On the Move: A Life by Oliver Sacks

“When people die, they cannot be replaced. They leave holes that cannot be filled, for it is the fate — the genetic and neural fate — of every human being to be a unique individual, to find his own path, to live his own life, to die his own death.” – Oliver Sacks

courtesy of Penguin Random House

courtesy of Penguin Random House

Oliver Sacks is as much a writer as a doctor.The searching spirit shared by the artist and the scientist has always been a part of his life, and with it the impulse to observe and record.

On the Move is a candid look at the personal and professional life of Oliver Sacks, well-known neurologist and author of Awakenings, The Man Who Mistook His Wife for a Hat, An Anthropologist on Mars, (one of my favourite books, and one I reread periodically) and many other books. On the Move is, like Sacks’s case studies, anecdotal and filled with closely observed sketches of family members, friends, lovers, patients, mentors and people he met on the road.

Many of the details of his life will be familiar to readers from his other books. He has already published a childhood memoir, Uncle Tungsten.  In Hallucinations he wrote candidly about his youthful depression and drug experimentation, and in A Leg to Stand On he described his path to recovery after a mountaineering accident caused a severe leg injury. Some of the stories shared in his previous books feature in On the Move, along with excerpts from letters, journals and early writing. Everything comes together to reveal the life of, as Sacks describes himself, “a man of vehement disposition, with violent enthusiasms, and extreme immoderation in all my passions.” Those passions include not only neurology, but writing, music, motorcycles, weight-lifting, scuba-diving, botany, chemistry, and the study of the human spirit.

Sacks was born in England. Both his parents were doctors (his mother was a surgeon and his father a general practitioner) as were his two older brothers.  Oliver followed suit, but he felt constrained by an England with “too many Dr. Sackses” and “it was not easy, or safe, to be an open or practicing homosexual in the London of the 1950s.” Nor in the presence of his mother, who, when he revealed his sexual identity to her responded with, “You are an abomination . . . I wish you had never been born.”  Sacks had a vision of “the rugged open spaces of the American West” and set out in 1960 for Canada, where he travelled for a while, then California and finally in 1965, New York City where he lived and worked for the remainder of his life.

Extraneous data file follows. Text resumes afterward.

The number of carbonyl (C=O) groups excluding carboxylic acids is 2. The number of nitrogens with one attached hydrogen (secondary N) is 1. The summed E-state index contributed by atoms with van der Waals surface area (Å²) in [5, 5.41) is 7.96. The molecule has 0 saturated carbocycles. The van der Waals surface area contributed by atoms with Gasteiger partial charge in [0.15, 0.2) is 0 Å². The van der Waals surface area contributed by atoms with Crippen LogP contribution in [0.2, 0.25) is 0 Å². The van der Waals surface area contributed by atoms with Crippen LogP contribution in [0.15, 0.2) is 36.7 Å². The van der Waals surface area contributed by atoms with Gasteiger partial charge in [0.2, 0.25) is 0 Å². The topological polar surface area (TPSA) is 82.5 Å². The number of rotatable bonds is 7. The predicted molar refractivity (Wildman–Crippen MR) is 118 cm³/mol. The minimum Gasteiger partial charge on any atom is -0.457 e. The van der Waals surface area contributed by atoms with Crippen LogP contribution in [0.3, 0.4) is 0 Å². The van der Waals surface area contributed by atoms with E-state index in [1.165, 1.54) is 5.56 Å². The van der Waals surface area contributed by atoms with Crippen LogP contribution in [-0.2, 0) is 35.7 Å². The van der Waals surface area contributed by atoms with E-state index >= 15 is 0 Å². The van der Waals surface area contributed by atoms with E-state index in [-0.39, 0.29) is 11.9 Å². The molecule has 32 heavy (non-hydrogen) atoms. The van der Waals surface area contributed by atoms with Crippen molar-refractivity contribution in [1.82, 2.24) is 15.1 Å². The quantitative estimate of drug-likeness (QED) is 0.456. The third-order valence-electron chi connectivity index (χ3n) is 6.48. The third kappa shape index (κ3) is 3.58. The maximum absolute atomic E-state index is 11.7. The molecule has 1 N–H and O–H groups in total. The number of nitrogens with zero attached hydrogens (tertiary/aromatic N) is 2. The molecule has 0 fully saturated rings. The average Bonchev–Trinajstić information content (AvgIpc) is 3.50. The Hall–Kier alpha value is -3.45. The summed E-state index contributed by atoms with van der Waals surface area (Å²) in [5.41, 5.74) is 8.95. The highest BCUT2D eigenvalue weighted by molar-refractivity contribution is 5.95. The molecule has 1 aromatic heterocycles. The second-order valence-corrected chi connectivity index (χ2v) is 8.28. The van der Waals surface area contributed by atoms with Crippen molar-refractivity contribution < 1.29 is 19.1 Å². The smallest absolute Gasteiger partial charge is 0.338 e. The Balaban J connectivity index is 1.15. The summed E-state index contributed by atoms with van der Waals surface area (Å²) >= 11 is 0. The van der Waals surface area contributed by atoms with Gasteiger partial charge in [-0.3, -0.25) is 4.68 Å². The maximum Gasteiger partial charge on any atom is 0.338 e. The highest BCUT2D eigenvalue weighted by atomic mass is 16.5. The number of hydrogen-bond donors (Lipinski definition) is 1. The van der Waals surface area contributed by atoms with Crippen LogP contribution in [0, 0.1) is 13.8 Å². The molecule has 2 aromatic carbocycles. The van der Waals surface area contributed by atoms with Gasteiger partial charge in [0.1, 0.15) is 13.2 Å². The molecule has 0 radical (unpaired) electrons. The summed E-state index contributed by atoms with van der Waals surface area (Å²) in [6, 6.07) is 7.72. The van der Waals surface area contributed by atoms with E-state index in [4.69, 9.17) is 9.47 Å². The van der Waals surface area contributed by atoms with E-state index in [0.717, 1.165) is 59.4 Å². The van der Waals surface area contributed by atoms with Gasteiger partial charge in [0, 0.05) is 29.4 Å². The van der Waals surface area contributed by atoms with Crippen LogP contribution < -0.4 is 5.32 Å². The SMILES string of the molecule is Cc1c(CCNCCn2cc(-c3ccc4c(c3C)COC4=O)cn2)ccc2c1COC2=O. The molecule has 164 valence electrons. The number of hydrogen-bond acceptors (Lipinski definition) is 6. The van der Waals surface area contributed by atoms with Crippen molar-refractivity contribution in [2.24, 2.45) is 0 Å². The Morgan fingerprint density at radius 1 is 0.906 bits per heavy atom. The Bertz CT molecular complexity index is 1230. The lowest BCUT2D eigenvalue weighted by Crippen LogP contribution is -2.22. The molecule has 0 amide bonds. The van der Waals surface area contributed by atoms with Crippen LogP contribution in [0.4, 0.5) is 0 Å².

Sacks has an endless fascination for people and their uniqueness. (He confesses that when asked to grade a group of students, he gave them all As because they all had different ways of thinking that made their intelligence unique.) With material gathered from a lifetime of journal-keeping, we meet truckers, weight-lifters, doctors and writers, and witness a life filled with passion, curiosity, dangerous risk-taking as well as shyness and insecurity.  Sacks suffers from face-blindness, which makes it difficult to recognize people, and admits that his experiences at a horrendous boarding school as a boy may have contributed to a difficulty “bonding.” He’s open about his mistakes as well as successes, and there are a few abandoned (and lost) projects, regrets, and the usual heartbreaks and losses that are a part of every life.

courtesy of Penguin Random House

courtesy of Penguin Random House

Above all is a deep passion for writing, and the book is as much about the books, written and unwritten, as Oliver Sacks’s life. Like many other writers, he finds in writing a way to think about the world. “It seems to me that I discover my thoughts through the act of writing, in the act of writing.” His scientific and authorial idol is the Russian neuropsychologist A.R. Luria, whose case history Mind of a Mnemonist combined clinical observation with “the dramatic power, the feeling, and the structure of a novel.” Sacks sought to emulate that style in Awakenings, the book about his work with post-encephalitic patients at Beth Abraham hospital in the Bronx. It was his first successful book (it was later adapted for a play by Harold Pinter, and a movie starring Robert de Niro and Robin Williams) and infused with the author’s now trademark admiration for his patients and “how intensely human they were, throughout all their vicissitudes.”

When the author sent his friend, poet Thom Gunn, a copy of Awakenings, he received an admiring letter in return. Gunn noted the presence of a quality he felt had been missing in Sacks’s youthful writing, “call it humanity, or sympathy.” Where Gunn felt that in the past a “deficiency of sympathy made for a limitation of your observations,” sympathy was now “literally the organizer of your style.” It’s compassion that makes all of Oliver Sack’s books both moving and beautiful, and in On the Move there’s an added poignancy from the knowledge that Sacks may not be with us long enough to write many more books. In February, Oliver Sacks revealed in a New York Times essay that a rare melanoma contracted in 2006 had spread to his liver.